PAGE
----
jane austen’s guide to overcoming cancerous casanovas

greetings, all. i come to you this week with a blog for which inspiration struck me super randomly. i was thinking about jane austen, as i often do, and admiring her heroes, as i often do. my mind drifted to colonel brandon and mr. darcy, and i thought of them fondly. this, of course, led me to think of the heroines– elinor, elizabeth, marianne, and emma, to name a few. i thought about how beautifully austen crafted their stories and how each character contributed to the endings of her stories.

these ruminations led me to think of something less pleasant– austen’s villains. the first to come to my mind was the one i believe to be the most lecherous and vile–willoughby from my personal favorite austen work, sense and sensibility. even typing his name makes me cringe. i have this visceral hatred for that character, and i found myself wondering why. at first, of course, i attributed it to my love for marianne dashwood and the wrong he had done to her. i’m supposed to hate him, i thought, he is, after all, a villain. however, my brain chose to do what it always does–linger on things of little or no importance. i started to question myself about this character of willoughby and why my disdain for him is so potent.

that’s when i realized it–i hate willoughby because i know willoughby. i know exactly the type of character he is and how his mind works. in fact, i know people like him in real life. i remember when i first read the book and saw the dramatic film depiction, i thought to myself, marianne is a fool! she’s losing her mind over this guy, and for what? i couldn’t wrap my head around what made her so heartbroken over a seemingly average guy. then, i remembered…i, too, have been “willoughbyd”. i, too, have put my hopes in poetry and dark hair and dreams, and it has caused me suffering, just as it did marianne.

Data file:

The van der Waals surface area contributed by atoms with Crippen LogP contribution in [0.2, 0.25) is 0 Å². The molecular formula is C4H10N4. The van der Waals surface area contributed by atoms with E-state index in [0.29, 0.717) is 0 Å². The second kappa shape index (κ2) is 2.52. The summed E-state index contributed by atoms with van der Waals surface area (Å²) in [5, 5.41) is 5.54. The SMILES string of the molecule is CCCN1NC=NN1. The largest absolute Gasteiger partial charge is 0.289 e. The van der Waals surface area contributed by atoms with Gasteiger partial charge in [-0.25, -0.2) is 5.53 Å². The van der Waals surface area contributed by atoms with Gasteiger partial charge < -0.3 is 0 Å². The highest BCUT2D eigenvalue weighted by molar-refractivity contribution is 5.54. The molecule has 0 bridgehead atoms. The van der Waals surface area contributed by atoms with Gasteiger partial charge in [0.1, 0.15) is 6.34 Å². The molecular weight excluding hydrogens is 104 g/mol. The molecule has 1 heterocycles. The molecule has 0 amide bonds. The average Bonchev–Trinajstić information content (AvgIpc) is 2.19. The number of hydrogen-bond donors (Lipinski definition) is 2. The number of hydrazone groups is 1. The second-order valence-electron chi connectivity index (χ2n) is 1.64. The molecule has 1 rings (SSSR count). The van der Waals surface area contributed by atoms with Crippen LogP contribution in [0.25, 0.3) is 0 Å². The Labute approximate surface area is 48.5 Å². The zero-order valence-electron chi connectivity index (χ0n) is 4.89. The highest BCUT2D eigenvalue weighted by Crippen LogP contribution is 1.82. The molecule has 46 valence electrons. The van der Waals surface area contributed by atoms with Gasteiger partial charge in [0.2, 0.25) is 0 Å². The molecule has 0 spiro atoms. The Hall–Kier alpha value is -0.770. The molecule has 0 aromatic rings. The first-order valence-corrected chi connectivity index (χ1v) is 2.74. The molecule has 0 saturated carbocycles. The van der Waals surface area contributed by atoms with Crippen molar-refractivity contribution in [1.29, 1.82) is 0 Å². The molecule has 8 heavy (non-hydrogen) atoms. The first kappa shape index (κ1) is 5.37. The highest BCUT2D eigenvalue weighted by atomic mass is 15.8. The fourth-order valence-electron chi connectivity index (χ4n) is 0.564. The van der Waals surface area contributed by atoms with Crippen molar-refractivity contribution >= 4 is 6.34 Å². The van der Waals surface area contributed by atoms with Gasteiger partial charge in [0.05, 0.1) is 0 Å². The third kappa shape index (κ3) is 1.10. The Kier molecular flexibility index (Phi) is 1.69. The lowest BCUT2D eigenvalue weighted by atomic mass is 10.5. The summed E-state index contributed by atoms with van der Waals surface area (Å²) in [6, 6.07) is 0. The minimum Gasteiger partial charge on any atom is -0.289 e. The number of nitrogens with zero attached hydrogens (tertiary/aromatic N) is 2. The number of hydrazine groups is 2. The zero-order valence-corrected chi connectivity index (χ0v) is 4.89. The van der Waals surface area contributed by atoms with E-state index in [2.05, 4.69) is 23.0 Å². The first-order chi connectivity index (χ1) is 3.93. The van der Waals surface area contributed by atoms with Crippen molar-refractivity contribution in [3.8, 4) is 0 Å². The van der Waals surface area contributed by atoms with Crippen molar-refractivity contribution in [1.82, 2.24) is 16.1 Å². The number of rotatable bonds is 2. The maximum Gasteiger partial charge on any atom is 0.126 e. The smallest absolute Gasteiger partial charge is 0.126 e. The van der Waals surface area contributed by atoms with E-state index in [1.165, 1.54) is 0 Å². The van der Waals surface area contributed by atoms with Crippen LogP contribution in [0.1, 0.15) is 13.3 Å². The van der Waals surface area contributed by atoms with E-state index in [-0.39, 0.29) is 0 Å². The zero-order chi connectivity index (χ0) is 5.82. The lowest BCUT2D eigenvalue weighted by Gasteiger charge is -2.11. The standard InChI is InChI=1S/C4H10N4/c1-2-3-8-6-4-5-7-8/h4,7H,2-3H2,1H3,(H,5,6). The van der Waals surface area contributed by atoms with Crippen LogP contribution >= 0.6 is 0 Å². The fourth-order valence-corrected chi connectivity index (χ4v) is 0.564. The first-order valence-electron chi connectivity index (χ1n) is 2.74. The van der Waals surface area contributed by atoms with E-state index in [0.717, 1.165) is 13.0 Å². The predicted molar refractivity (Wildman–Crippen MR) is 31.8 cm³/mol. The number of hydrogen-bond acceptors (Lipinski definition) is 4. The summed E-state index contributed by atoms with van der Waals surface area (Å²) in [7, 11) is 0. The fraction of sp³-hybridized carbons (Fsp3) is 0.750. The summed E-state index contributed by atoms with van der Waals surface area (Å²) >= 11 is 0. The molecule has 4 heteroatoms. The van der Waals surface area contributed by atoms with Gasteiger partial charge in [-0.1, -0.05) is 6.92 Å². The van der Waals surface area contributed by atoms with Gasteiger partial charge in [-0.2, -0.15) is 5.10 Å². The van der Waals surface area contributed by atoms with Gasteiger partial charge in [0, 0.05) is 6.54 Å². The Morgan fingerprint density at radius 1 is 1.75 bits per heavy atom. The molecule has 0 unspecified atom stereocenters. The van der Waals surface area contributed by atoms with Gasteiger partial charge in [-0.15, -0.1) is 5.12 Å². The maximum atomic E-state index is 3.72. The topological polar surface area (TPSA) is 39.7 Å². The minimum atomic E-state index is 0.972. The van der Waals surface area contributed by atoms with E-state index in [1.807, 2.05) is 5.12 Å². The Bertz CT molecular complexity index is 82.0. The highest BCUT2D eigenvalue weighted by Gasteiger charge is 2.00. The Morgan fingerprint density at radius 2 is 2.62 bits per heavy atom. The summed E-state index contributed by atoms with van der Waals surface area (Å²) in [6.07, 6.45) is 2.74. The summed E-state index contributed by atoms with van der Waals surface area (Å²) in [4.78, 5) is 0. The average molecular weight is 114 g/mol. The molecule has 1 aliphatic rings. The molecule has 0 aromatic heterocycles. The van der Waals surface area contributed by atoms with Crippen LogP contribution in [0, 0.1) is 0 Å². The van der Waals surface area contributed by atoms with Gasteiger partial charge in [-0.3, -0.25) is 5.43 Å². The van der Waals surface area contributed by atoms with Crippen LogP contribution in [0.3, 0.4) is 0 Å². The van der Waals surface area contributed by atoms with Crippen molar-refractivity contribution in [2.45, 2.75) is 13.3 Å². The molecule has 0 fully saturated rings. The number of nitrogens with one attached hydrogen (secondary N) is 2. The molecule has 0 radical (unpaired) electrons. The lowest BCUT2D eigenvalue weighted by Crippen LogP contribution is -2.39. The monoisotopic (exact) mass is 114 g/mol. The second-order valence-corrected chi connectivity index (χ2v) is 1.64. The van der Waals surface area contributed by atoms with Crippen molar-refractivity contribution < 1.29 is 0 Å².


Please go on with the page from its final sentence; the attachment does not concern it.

it occured to me that at some point, nearly everyone has experienced some sort of heartache associated with a person who continually lets them down. nearly everyone has a willoughby in their life. that one person that you think the world of, defend always, and devote yourself to blindly. that person who deceives you, humiliates you, maybe even ruins you if you let them.

so, the jane austen method of overcoming this crushing disappointment? don’t let them. don’t let the willoughbys and wickhams of life ruin your hope for the future. instead, look forward to what is ahead. rather than being bogged down by the heartache of your past, learn from it, and move on wisely. maybe there will be a darcy or brandon or ferrars in your future. if not, you will still have the value of your experiences. as the brilliant elinor dashwood would say, “know your own happiness.”

Sense & Sensibility (1995) Scene - YouTube

’til next week, please enjoy this out-of-context sense and sensibility moment that made me chuckle <3

Author: Emma Stapp

☆writer, musician, 4w5, jason bateman enthusiast! i love studying pop culture, movies, shows, and music☆

2 thoughts on “jane austen’s guide to overcoming cancerous casanovas”

  1. Learning from my willoughby was one of the hardest lessons I had to tackle, and I’m grateful you get it. Favorite line: i, too, have put my hopes in poetry and dark hair and dreams, and it has caused me suffering…

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